What are the advantages of paying off the mortgage quickly??

Sure, not paying interest and truly owning your house is great, but then the money is tied in a fixed asset, and if you want to get at that money, the banks charge higher interest rates on equity loans vs mortgage loans.

Not to mention that one could invest the cash at a much higher rate than mortgage loan, giving net profit after the mortgage interest is paid.

I don't think the numbers matter a lot, because as someone said, they vary by location and individual case. The banks are in the business to make money, so you'll never see them loan money for less than they borrow. I am in Canada, so roughly a 5 year mortgage rate is 3.00%, and equity loan is 3.65%. Suppose my mortgage is $200k and I'm paying $700/month, $350 of which is interest. I also have $100k in cash. Now, its not hard to build a very conservative portfolio that will earn at least 5%, which means I'll keep at least $800/year after mortgage interest is paid.

I have heard "paying off your mortgage is good" so many times that I am wondering if there is anything I'm missing?

  • 4
    As written this question is a bit argumentative and unanswerable. Is there a specific situation you would like to clarify your question with? What if your interest rate? What are your other options for investment? What does your income look like? So many factors affect the best answer to a question like this
    – MrChrister
    Commented Feb 7, 2013 at 22:47
  • 2
    The answer might also depend on the country where the OP owns the property in question. Commented Feb 7, 2013 at 23:02
  • 3
    If it's not hard to build a portfolio that returns a safe 5%, why are the banks lending their money out as mortgages at 3% instead of investing it in such a portfolio?
    – Mike Scott
    Commented Feb 8, 2013 at 6:44
  • 2
    @Mike Scott you know very well they do both as well as other things to diversify their portfolios
    – Jessica K
    Commented Feb 8, 2013 at 14:26
  • I suspect the return for most people on an extra $XXXX a month to the mortgage is a considerably better return than it would be spent on misc consumable goods...
    – enderland
    Commented Feb 19, 2013 at 2:24

7 Answers 7


The main reason for paying your mortgage off quickly is to reduce risk should a crisis happen. If you don't have a house payment, you have much higher cash flow every month, and your day-to-day living expenses are much lower, so if an illness or job loss happens, you'll be in a much better position to handle it. You should have a good emergency fund in place before throwing extra money at the mortgage so that you can cover the bigger surprises that come along.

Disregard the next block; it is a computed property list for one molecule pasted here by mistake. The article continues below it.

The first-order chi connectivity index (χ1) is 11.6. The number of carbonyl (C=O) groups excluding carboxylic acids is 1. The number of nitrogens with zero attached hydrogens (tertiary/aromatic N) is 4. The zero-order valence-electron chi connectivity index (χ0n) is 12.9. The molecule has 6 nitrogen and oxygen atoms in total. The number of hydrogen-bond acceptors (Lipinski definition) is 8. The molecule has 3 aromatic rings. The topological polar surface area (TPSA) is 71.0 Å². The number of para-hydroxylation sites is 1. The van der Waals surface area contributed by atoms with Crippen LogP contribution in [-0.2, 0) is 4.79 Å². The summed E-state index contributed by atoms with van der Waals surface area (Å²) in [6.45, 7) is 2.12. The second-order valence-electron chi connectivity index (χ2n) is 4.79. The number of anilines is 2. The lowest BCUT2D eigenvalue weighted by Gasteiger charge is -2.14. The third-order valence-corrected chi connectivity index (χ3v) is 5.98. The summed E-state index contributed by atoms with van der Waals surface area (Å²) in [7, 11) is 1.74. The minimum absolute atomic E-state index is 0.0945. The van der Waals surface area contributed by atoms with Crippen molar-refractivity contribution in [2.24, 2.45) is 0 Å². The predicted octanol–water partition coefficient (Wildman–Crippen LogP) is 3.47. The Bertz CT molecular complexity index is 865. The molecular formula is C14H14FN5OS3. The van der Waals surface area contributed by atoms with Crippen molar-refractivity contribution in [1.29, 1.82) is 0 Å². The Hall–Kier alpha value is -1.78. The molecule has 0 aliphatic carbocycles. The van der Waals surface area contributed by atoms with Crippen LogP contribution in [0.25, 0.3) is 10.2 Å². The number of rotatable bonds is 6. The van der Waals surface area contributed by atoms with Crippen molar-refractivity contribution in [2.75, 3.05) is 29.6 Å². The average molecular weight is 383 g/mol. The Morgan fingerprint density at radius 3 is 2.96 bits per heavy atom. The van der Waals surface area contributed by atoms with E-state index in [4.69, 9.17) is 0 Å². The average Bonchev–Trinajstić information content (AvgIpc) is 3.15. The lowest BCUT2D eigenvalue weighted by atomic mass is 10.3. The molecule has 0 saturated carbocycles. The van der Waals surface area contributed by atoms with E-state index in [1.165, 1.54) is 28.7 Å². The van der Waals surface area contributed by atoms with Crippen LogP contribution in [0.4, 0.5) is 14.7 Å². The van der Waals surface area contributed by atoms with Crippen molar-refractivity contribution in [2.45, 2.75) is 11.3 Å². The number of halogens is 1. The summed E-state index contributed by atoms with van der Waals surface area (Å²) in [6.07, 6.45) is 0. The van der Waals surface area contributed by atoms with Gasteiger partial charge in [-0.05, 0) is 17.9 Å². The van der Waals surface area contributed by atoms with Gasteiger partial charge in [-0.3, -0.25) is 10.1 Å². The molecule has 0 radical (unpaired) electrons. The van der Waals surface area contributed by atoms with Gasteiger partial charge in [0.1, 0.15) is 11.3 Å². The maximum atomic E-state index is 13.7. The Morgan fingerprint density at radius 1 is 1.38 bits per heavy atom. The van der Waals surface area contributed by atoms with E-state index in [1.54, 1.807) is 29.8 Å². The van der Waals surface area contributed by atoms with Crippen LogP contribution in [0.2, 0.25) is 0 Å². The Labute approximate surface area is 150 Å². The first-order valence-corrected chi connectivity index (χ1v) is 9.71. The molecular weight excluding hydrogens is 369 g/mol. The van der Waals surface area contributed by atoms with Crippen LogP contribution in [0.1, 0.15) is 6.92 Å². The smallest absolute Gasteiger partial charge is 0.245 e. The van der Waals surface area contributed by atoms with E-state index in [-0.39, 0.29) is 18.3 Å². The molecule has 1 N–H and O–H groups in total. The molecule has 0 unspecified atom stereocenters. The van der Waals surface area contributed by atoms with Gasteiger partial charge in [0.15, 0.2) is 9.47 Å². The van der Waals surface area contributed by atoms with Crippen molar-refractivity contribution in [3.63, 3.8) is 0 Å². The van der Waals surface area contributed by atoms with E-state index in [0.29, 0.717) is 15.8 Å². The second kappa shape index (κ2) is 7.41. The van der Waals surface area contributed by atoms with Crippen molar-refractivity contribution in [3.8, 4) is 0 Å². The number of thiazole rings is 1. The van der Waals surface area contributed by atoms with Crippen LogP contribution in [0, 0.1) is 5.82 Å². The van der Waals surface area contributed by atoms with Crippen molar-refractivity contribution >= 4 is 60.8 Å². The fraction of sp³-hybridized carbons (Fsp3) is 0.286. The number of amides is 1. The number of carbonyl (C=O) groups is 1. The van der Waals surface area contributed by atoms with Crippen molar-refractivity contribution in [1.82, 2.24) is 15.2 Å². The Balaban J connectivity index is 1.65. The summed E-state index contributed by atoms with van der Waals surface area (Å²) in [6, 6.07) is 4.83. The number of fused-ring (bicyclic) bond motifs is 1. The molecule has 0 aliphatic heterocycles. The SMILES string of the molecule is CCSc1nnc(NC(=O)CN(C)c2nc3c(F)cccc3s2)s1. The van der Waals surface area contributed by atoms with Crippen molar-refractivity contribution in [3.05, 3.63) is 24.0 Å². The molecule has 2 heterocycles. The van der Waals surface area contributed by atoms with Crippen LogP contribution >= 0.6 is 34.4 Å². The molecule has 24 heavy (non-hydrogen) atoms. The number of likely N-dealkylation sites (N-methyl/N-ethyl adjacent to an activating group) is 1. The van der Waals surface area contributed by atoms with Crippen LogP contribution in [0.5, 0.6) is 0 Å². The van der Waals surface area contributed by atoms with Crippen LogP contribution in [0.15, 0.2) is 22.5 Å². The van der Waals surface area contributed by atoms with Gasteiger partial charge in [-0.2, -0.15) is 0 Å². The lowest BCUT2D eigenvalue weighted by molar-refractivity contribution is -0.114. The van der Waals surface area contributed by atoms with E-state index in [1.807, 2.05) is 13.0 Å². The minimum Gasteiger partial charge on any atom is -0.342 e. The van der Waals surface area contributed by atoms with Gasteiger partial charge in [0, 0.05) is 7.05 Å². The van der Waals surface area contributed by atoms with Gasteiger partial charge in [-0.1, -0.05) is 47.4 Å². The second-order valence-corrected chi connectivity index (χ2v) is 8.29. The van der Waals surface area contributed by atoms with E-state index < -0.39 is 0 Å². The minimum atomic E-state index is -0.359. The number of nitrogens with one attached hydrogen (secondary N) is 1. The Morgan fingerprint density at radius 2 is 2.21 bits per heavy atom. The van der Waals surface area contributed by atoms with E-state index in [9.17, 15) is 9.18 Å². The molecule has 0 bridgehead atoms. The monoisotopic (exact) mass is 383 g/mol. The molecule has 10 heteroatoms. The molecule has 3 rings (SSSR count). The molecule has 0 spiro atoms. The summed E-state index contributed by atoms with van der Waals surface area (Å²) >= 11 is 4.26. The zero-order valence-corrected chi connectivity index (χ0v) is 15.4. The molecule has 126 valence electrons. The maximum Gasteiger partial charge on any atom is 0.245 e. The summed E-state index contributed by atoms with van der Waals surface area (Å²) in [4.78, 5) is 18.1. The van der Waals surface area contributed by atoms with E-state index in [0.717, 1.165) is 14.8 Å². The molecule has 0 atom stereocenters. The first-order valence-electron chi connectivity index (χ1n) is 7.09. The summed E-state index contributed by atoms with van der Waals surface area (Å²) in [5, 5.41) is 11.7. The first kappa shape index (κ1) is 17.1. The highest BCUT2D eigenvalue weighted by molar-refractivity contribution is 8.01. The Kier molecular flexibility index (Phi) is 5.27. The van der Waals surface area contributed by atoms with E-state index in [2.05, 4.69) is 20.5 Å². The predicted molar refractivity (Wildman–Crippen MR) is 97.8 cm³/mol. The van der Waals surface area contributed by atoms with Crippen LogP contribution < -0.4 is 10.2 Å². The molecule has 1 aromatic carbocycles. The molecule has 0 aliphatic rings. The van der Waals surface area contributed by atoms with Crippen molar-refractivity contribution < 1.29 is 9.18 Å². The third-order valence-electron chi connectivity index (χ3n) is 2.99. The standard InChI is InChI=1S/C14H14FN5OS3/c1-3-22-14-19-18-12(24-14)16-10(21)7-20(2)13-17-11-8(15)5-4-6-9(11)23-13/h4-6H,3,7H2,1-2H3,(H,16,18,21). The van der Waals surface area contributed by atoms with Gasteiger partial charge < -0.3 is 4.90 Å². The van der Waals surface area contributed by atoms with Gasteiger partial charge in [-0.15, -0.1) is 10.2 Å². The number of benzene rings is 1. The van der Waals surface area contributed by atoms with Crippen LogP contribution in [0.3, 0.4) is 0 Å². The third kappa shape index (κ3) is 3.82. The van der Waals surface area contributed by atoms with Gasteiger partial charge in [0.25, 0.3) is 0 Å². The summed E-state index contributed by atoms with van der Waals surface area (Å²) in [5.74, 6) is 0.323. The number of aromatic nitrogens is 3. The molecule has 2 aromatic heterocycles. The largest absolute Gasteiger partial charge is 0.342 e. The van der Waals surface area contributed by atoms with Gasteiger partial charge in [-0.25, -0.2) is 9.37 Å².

There is the argument that paying off your mortgage ties up cash that could be used for other things, but you need to be honest with yourself: would you really invest that money at a high enough rate of return to make up your mortgage interest rate after taxes? Or would you spend it on other things? If you do invest it, how certain are you of that rate of return? Paying off the mortgage saves you your mortgage interest rate guaranteed.

Finally, there is the more intangible aspect of what it feels like to be completely debt free with no payments whatsoever. That feeling can be a game-changer for people, and it can free you up to do things that you could never do when you're saddled with a mortgage payment every month.

  • 6
    It is a risk-free return compared to a risky return. Also, you have to earn more in the market due to taxes and fees to earn the same return.
    – JAGAnalyst
    Commented Feb 8, 2013 at 18:57
  • +1 - Not because I agree, but for a well articulated opinion. Commented Feb 8, 2013 at 19:23
  • 1
    on your final paragraph: if I do this, my monthly outgoing will be <£200 if I stayed in the property, I wouldn't need to keep my job anymore (though I do enjoy it well enough to do so). I could rent my house out without having a extortionate buy-to-let mortgage and go travelling with a nice bit of income per month, for example - that's a very nice freedom to look forward to